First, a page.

“Do we want a Jesuit?”
This was one of the first questions Presidential Search Committee chair Bob Parkinson asked the University Senate.
The University Senate, a group of university representatives from all departments, was joined by members from the Presidential Search Committee at its Dec. 4 meeting.
The presidential search was the primary topic of the afternoon. Parkinson, who is also the Chair of the Board of Trustees, went through some key aspects of the search:
- It will be a closed search. Open versus closed searched entail whether the public will know who the candidates are and have open access to the search. The presidential search will be closed because the search committee is looking at sitting presidents and provosts who will want to remain confidential.
- While the Board of Trustees would prefer a Jesuit, according to Parkinson, he said, “There’s a very real possibility the next president of this university will be a non-Jesuit.” A number of years ago the Board of Trustees saw this possibility and changed Loyola’s bylaws to allow for a lay president.
- The final definite item Parkinson covered was that the president will be Catholic. When a senate member raised the question of a qualified candidate familiar with Jesuit and Catholic principles, Parkinson responded, “To be completely open with you, pursuing that would be high risk.” He believes it would impact a variety of aspects of the university including donors.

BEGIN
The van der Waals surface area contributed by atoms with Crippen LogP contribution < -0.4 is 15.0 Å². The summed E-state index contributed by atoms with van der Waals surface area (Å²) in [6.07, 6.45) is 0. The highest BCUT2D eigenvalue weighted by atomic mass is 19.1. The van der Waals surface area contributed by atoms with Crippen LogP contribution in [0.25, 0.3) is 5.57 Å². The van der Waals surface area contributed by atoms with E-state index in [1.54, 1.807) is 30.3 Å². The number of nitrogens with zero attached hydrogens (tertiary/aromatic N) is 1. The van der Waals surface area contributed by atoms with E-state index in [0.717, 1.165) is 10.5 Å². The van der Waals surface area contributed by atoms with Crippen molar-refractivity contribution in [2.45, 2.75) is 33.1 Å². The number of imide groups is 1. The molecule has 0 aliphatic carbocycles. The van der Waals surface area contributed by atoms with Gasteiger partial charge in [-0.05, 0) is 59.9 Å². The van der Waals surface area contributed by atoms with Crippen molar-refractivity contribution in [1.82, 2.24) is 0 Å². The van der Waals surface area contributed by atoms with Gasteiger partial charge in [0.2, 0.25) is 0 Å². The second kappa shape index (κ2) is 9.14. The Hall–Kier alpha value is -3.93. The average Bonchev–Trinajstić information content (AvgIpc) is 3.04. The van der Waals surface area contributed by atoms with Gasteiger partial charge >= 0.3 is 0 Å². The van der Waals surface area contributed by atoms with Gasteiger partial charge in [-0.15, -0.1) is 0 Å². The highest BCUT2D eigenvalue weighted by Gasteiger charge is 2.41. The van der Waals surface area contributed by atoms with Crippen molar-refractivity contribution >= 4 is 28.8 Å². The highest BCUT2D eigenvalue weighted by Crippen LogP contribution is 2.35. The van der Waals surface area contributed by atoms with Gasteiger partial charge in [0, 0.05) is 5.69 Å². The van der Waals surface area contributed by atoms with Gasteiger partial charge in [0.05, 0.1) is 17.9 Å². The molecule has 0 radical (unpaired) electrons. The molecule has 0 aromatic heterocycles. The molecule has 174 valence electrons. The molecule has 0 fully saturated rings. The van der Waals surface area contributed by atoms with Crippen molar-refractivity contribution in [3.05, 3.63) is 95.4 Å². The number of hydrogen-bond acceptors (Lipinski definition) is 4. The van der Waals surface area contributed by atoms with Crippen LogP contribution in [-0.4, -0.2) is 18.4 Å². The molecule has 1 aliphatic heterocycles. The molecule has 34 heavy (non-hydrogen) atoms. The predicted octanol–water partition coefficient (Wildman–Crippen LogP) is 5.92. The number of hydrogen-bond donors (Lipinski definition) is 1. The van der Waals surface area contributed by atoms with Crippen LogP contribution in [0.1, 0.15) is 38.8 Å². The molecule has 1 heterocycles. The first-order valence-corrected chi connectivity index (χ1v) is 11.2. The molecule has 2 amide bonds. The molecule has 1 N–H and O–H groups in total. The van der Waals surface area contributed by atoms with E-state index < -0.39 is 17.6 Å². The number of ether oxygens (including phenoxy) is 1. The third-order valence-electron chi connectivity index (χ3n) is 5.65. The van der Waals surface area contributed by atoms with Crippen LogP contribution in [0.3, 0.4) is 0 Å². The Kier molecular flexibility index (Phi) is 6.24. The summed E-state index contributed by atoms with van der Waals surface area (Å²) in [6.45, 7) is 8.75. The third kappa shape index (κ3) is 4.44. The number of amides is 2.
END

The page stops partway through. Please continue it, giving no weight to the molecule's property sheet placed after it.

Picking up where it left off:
The search committee members present then went over some ideas they’ve heard over the last week in conversations throughout campus. Community members have asked for the following ideas to be kept in mind:
- Developed financial acumen to be able to run the business side of a university.
- Someone who will address fractioning within the university and horizontal integration.
- A candidate who cares about social justice both on campus and off campus. Additionally, someone who actually cares rather than pays “lip service” to social justice.
On the idea of an internal versus an external candidate, Parkinson said most people don’t care. Some of the senate members, though, including Institute of Environmental Science Professor Kelly Garbach and Sociology Professor Talmadge Wright, encouraged external options to get some new input.
“I mean clearly we’re looking for super woman or super man,” Parkinson said, trying to get the point across that the committee is hoping to get everything it wants out of the next president.
The search committee plans to have a candidate selected in the late spring or early summer, according to Parkinson.